Richard III

Much of this website and most of the parent Richard III Society website is about Richard.

Here are some of the highlights.

He was born as a younger son into a family with strong claims to the throne of England from two of the sons of Edward III. All his life until the age of about 30 he was a loyal younger brother to Edward IV until the latter’s death in 1483.

He had the usual upbringing of a son of the nobility, being placed with one of the most powerful families in England – the Nevilles of Middleham. His father suffered a violent death at the hands of the ruling Lancastrians when Richard was aged eight. His older brother, Edward, was able to achieve revenge in battle the following year and become King himself.

At age 18 he led part of an army and fought alongside his two brothers at Barnet (April 1471) and Tewkesbury (May 1471), comprehensively defeating the Lancastrian armies. This ended the lives of Warwick, his former guardian, and also Edward of Lancaster, Prince of Wales.

In Edward IV’s second reign he was given a key role of guarding the north of England from invasion and keeping the peace between feuding landowners.

He married, Anne Neville, the daughter of his former guardian and acquired vast lands and wealth.

Following his brother’s sudden death in April 1483 he faced several crises in rapid succession. His reign as Richard III began by making quite a few enemies as well as promoting friends, many from the north of England.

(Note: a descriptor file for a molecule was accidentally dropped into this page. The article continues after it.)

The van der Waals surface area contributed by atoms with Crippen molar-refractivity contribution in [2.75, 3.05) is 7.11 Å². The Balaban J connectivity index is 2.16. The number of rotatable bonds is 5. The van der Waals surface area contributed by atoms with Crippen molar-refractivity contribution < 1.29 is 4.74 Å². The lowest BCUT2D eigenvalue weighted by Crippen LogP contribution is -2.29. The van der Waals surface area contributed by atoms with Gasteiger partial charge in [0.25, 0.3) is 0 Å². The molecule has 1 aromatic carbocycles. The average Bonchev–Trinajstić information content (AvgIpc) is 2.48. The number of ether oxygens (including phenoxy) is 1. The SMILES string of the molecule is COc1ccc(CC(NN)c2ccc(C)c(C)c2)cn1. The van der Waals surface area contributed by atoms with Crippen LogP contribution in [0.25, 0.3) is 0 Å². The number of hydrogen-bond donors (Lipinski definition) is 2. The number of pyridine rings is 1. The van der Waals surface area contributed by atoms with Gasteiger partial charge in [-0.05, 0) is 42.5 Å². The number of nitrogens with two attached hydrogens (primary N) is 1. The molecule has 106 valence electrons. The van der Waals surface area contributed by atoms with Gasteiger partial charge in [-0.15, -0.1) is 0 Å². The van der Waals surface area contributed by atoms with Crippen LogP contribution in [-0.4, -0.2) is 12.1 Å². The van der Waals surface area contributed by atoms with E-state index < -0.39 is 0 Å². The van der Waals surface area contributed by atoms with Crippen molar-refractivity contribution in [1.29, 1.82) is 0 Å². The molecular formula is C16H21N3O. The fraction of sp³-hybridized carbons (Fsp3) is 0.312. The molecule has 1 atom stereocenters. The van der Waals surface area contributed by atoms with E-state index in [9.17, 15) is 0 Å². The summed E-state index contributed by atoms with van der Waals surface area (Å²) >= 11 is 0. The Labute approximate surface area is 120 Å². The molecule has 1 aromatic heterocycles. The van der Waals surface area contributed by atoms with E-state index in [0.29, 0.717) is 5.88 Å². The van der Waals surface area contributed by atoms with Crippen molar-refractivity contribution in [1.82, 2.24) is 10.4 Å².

Although he appears to have been regarded by many of his subjects as a fair and just King, his nemesis arrived two years later in the form of Henry Tudor, provisioned by both the King of France and his mother, Lady Margaret Beaufort.

Richard was brutally killed at Bosworth (22 August 1485) during the last cavalry charge made by a King of England. His naked body was stabbed, put on public display and placed in a hastily cut grave in the choir of the Greyfriars of Leicester. 

The site of that grave was forgotten over time but rediscovered in 2012 and the full story of this remarkable historical and archaeological investigation can be found in the Richard III Society website and in many books.

After a thorough scientific analysis of his skeleton his remains were reburied with full honours in Leicester Cathedral where you can see his tomb.




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